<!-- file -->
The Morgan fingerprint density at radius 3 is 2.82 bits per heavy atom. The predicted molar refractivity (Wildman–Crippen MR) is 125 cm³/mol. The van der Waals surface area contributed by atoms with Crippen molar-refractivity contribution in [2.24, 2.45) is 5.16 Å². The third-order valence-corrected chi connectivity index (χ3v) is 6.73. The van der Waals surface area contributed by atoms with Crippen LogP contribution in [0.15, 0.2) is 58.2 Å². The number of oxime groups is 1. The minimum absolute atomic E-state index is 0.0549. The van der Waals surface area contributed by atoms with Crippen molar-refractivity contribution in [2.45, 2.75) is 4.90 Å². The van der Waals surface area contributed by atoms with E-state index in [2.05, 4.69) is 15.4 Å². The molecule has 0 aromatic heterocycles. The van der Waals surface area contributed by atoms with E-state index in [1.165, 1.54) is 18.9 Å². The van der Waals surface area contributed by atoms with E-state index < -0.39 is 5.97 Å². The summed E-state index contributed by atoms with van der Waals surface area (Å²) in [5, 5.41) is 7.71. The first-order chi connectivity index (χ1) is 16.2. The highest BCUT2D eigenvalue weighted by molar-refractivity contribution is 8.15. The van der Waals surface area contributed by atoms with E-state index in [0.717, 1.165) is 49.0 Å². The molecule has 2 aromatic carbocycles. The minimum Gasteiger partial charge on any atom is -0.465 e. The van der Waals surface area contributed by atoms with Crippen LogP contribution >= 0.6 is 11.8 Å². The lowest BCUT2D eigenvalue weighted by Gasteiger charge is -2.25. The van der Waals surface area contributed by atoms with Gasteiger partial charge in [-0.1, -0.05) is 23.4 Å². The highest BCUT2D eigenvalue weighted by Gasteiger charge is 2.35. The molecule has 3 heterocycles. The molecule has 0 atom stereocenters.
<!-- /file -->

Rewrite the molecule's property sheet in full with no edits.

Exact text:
The Morgan fingerprint density at radius 3 is 2.82 bits per heavy atom. The predicted molar refractivity (Wildman–Crippen MR) is 125 cm³/mol. The van der Waals surface area contributed by atoms with Crippen molar-refractivity contribution in [2.24, 2.45) is 5.16 Å². The third-order valence-corrected chi connectivity index (χ3v) is 6.73. The van der Waals surface area contributed by atoms with Crippen LogP contribution in [0.15, 0.2) is 58.2 Å². The number of oxime groups is 1. The minimum absolute atomic E-state index is 0.0549. The van der Waals surface area contributed by atoms with Crippen molar-refractivity contribution in [2.45, 2.75) is 4.90 Å². The van der Waals surface area contributed by atoms with E-state index in [2.05, 4.69) is 15.4 Å². The molecule has 0 aromatic heterocycles. The van der Waals surface area contributed by atoms with E-state index in [1.165, 1.54) is 18.9 Å². The van der Waals surface area contributed by atoms with E-state index < -0.39 is 5.97 Å². The summed E-state index contributed by atoms with van der Waals surface area (Å²) in [5, 5.41) is 7.71. The first-order chi connectivity index (χ1) is 16.2. The highest BCUT2D eigenvalue weighted by molar-refractivity contribution is 8.15. The van der Waals surface area contributed by atoms with E-state index in [0.717, 1.165) is 49.0 Å². The molecule has 2 aromatic carbocycles. The minimum Gasteiger partial charge on any atom is -0.465 e. The van der Waals surface area contributed by atoms with Crippen LogP contribution >= 0.6 is 11.8 Å². The lowest BCUT2D eigenvalue weighted by Gasteiger charge is -2.25. The van der Waals surface area contributed by atoms with Gasteiger partial charge in [-0.1, -0.05) is 23.4 Å². The highest BCUT2D eigenvalue weighted by Gasteiger charge is 2.35. The molecule has 3 heterocycles. The molecule has 0 atom stereocenters.